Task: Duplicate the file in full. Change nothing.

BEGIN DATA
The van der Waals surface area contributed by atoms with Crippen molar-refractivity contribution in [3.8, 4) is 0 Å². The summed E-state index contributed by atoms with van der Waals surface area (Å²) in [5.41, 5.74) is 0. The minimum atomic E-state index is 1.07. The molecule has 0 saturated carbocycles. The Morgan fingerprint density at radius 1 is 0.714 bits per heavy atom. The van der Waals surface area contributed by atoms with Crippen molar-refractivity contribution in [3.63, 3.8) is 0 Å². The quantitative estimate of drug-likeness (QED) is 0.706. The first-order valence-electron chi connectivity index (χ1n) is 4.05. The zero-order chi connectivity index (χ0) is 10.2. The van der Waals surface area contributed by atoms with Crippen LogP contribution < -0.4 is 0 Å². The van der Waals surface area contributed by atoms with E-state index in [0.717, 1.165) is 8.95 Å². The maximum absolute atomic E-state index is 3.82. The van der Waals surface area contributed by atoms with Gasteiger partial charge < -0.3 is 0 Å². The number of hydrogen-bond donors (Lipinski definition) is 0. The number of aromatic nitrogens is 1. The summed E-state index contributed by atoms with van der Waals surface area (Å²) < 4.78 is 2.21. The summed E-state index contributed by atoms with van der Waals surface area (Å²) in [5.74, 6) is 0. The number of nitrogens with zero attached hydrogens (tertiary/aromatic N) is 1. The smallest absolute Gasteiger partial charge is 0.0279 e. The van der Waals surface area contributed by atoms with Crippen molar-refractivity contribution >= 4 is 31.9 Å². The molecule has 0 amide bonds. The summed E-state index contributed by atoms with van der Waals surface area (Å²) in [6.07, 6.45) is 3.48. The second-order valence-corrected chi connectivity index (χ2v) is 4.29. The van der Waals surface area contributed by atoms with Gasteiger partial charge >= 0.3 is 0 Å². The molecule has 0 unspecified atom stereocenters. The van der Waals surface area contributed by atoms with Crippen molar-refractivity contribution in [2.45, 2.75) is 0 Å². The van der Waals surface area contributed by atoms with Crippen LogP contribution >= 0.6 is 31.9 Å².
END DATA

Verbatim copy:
The van der Waals surface area contributed by atoms with Crippen molar-refractivity contribution in [3.8, 4) is 0 Å². The summed E-state index contributed by atoms with van der Waals surface area (Å²) in [5.41, 5.74) is 0. The minimum atomic E-state index is 1.07. The molecule has 0 saturated carbocycles. The Morgan fingerprint density at radius 1 is 0.714 bits per heavy atom. The van der Waals surface area contributed by atoms with Crippen molar-refractivity contribution in [3.63, 3.8) is 0 Å². The quantitative estimate of drug-likeness (QED) is 0.706. The first-order valence-electron chi connectivity index (χ1n) is 4.05. The zero-order chi connectivity index (χ0) is 10.2. The van der Waals surface area contributed by atoms with Crippen LogP contribution < -0.4 is 0 Å². The van der Waals surface area contributed by atoms with E-state index in [0.717, 1.165) is 8.95 Å². The maximum absolute atomic E-state index is 3.82. The van der Waals surface area contributed by atoms with Gasteiger partial charge < -0.3 is 0 Å². The number of hydrogen-bond donors (Lipinski definition) is 0. The number of aromatic nitrogens is 1. The summed E-state index contributed by atoms with van der Waals surface area (Å²) < 4.78 is 2.21. The summed E-state index contributed by atoms with van der Waals surface area (Å²) in [5.74, 6) is 0. The number of nitrogens with zero attached hydrogens (tertiary/aromatic N) is 1. The smallest absolute Gasteiger partial charge is 0.0279 e. The van der Waals surface area contributed by atoms with Crippen molar-refractivity contribution >= 4 is 31.9 Å². The molecule has 0 amide bonds. The summed E-state index contributed by atoms with van der Waals surface area (Å²) in [6.07, 6.45) is 3.48. The second-order valence-corrected chi connectivity index (χ2v) is 4.29. The van der Waals surface area contributed by atoms with Gasteiger partial charge >= 0.3 is 0 Å². The molecule has 0 unspecified atom stereocenters. The van der Waals surface area contributed by atoms with Crippen molar-refractivity contribution in [2.45, 2.75) is 0 Å². The van der Waals surface area contributed by atoms with Crippen LogP contribution >= 0.6 is 31.9 Å².